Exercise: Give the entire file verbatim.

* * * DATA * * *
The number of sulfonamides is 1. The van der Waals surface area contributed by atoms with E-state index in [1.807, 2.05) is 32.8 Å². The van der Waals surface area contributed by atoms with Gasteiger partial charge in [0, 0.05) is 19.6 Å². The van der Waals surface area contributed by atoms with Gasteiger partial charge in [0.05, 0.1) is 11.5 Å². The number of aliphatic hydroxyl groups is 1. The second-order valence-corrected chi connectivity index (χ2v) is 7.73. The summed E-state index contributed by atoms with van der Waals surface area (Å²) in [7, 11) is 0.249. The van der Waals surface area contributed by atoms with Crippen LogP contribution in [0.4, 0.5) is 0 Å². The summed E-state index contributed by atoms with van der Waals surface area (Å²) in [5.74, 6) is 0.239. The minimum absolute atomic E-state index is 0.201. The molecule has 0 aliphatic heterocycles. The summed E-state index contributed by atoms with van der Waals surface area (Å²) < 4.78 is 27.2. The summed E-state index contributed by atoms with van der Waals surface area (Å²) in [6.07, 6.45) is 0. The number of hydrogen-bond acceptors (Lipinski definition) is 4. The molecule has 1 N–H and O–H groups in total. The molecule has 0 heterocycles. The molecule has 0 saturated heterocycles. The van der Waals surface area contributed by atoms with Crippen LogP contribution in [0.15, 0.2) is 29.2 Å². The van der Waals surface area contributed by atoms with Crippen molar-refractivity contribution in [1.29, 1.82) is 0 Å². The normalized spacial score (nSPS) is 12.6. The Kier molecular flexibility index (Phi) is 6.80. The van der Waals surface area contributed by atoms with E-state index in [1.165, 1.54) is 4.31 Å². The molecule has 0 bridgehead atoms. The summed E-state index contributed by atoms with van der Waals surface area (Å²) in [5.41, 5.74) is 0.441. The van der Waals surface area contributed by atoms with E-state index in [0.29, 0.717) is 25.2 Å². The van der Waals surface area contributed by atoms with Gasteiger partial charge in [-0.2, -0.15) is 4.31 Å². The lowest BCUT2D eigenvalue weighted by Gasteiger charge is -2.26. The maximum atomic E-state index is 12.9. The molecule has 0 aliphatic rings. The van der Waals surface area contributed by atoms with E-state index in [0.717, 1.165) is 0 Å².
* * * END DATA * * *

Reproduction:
The number of sulfonamides is 1. The van der Waals surface area contributed by atoms with E-state index in [1.807, 2.05) is 32.8 Å². The van der Waals surface area contributed by atoms with Gasteiger partial charge in [0, 0.05) is 19.6 Å². The van der Waals surface area contributed by atoms with Gasteiger partial charge in [0.05, 0.1) is 11.5 Å². The number of aliphatic hydroxyl groups is 1. The second-order valence-corrected chi connectivity index (χ2v) is 7.73. The summed E-state index contributed by atoms with van der Waals surface area (Å²) in [7, 11) is 0.249. The van der Waals surface area contributed by atoms with Crippen LogP contribution in [0.4, 0.5) is 0 Å². The summed E-state index contributed by atoms with van der Waals surface area (Å²) in [5.74, 6) is 0.239. The minimum absolute atomic E-state index is 0.201. The molecule has 0 aliphatic heterocycles. The summed E-state index contributed by atoms with van der Waals surface area (Å²) < 4.78 is 27.2. The summed E-state index contributed by atoms with van der Waals surface area (Å²) in [6.07, 6.45) is 0. The number of hydrogen-bond acceptors (Lipinski definition) is 4. The molecule has 1 N–H and O–H groups in total. The molecule has 0 heterocycles. The molecule has 0 saturated heterocycles. The van der Waals surface area contributed by atoms with Crippen LogP contribution in [0.15, 0.2) is 29.2 Å². The van der Waals surface area contributed by atoms with Crippen molar-refractivity contribution in [1.29, 1.82) is 0 Å². The normalized spacial score (nSPS) is 12.6. The Kier molecular flexibility index (Phi) is 6.80. The van der Waals surface area contributed by atoms with E-state index in [1.165, 1.54) is 4.31 Å². The molecule has 0 bridgehead atoms. The summed E-state index contributed by atoms with van der Waals surface area (Å²) in [5.41, 5.74) is 0.441. The van der Waals surface area contributed by atoms with E-state index in [0.29, 0.717) is 25.2 Å². The van der Waals surface area contributed by atoms with Gasteiger partial charge in [-0.2, -0.15) is 4.31 Å². The lowest BCUT2D eigenvalue weighted by Gasteiger charge is -2.26. The maximum atomic E-state index is 12.9. The molecule has 0 aliphatic rings. The van der Waals surface area contributed by atoms with E-state index in [0.717, 1.165) is 0 Å².